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Wire, bollard, ship Bomma

Wire, bollard, ship Bomma

So what is he doing - releasing a mooring wire that shall be pulled up on the deck above? He might of course be just posing, but it still looks a bit mysterious to me. Where does that wire lead? Photograph by Stein Ørnlund taken in 1953 onboard the 1938 built Bomma

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He’s apparently tending what normally would be the after spring position on the starboard side aft, as there’s a panama lead close by for that purpose. A bit careless as he’s got the making of a kink in the wire and it’s led across a valve spindle, the wire reels on the boat deck above appear to be next to the emergency steering position
 

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Yes, when looking at the photograph of the stern of the ship, the reel and the wire leading downwards from it is clearly visible. https://www.shipsnostalgia.com/gallery/showphoto.php/photo/1230571/title/bomma-being-painted/cat/all
 

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A Fire-Wire.
 

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A couple of observations;
This seems to be the starboard side facing forward.
There is no quay wall visible suggesting that the ship may be port side to the quay.
The standing part of the wire looks to be heading aft towards the camera at the bottom of the shot.
As the boat deck is immediately above perhaps he is in process of changing the lifeboat fall wires, or changing ends.
 

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What it suggest to me is that reel for the wire is on the deck above and he has got the eye hung over the side through a lead and is a Fire wire.
 

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He is wearing a one-piece something, and he has got no paint-splatter on his shoes, but rather oil smudges all over - something that strongly indicates to me that he belongs among the soot-angels, and has got no business fooling around with wires up on deck, none at all. Just look at the evil glint in his eyes. This man is out to mess things up, as much as he can.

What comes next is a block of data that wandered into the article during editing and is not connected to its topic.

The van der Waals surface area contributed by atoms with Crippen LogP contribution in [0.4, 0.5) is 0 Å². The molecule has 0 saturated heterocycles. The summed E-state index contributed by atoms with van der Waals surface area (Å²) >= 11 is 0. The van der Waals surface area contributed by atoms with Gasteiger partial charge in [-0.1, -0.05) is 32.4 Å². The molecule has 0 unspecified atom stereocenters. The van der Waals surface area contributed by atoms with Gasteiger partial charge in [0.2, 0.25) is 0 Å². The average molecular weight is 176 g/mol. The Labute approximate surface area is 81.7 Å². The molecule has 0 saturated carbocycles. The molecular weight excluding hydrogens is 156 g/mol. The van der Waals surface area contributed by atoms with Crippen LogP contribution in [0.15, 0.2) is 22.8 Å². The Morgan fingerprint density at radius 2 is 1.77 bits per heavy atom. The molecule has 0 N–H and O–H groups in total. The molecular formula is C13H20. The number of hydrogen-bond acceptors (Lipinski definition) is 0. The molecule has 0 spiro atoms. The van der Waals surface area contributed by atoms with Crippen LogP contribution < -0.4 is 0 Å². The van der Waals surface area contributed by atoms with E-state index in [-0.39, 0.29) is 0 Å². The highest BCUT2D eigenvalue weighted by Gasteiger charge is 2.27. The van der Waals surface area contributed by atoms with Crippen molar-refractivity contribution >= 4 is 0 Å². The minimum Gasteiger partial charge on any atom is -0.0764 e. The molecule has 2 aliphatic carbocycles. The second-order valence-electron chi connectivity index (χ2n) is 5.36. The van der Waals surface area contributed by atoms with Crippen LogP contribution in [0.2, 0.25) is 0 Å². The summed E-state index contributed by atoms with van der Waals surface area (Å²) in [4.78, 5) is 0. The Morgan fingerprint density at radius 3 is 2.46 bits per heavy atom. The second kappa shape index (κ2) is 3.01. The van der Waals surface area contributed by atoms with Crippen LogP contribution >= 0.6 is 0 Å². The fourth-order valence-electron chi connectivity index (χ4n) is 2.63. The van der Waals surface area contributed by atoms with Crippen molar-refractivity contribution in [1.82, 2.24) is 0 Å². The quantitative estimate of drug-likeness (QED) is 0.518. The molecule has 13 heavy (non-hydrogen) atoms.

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You are taking this 'oil and water don't mix' thing too far Stein.
Paint is used in the engine room and grease is applied to rigging, is it not?
Boiler suits were worn by all departments.
 

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Just a craic, as the Scottish/Irish fishermen used to claim here on SN, before they were moved out of hearing of the rest. Or else just an attempt to hide the embarassing fact that I still do not get it. Something that has been aggravated by the Mad Landsman pointing out that the ship is lying with the port side to the quay. And what is this "firewire" thing? I looked up the word on the net, and there it was solely used in connection with computer connectivity.
 

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Stein, I think that Old Strawberry has hit it.
My understanding of fire wire in this context is a wire cable rigged on the seaward side the purpose of which is a means of pulling a ship away from the quay in an emergency, such as a fire, either on board or ashore. The cable must, of course, be resistant to fire hence a steel cable.
As I pointed out the standing part seems to under tension, which it would be if the major part is over the side with an eye spliced end hanging accessible to a tug.
As OS says the coil of cable could be stowed out of the way on the deck above, ready for use when needed - rather than being left as a tripping hazard on a working deck.
 

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Yes, if the fire wire was to be picked up by a tug, then the placement of things is understandable. Thank you, all of you.

This is the same ship, btw., photographed on the same occasion: https://www.shipsnostalgia.com/gallery/showphoto.php/photo/1230571/title/bomma-being-painted/cat/all and here it sems that the port side example goes from a wire reel aft of the boat deck and down to the vicinity on port side of where the man was standing on the starboard side, to emerge on the other side of the outer legs of the portal crane as a spring going forward.
 

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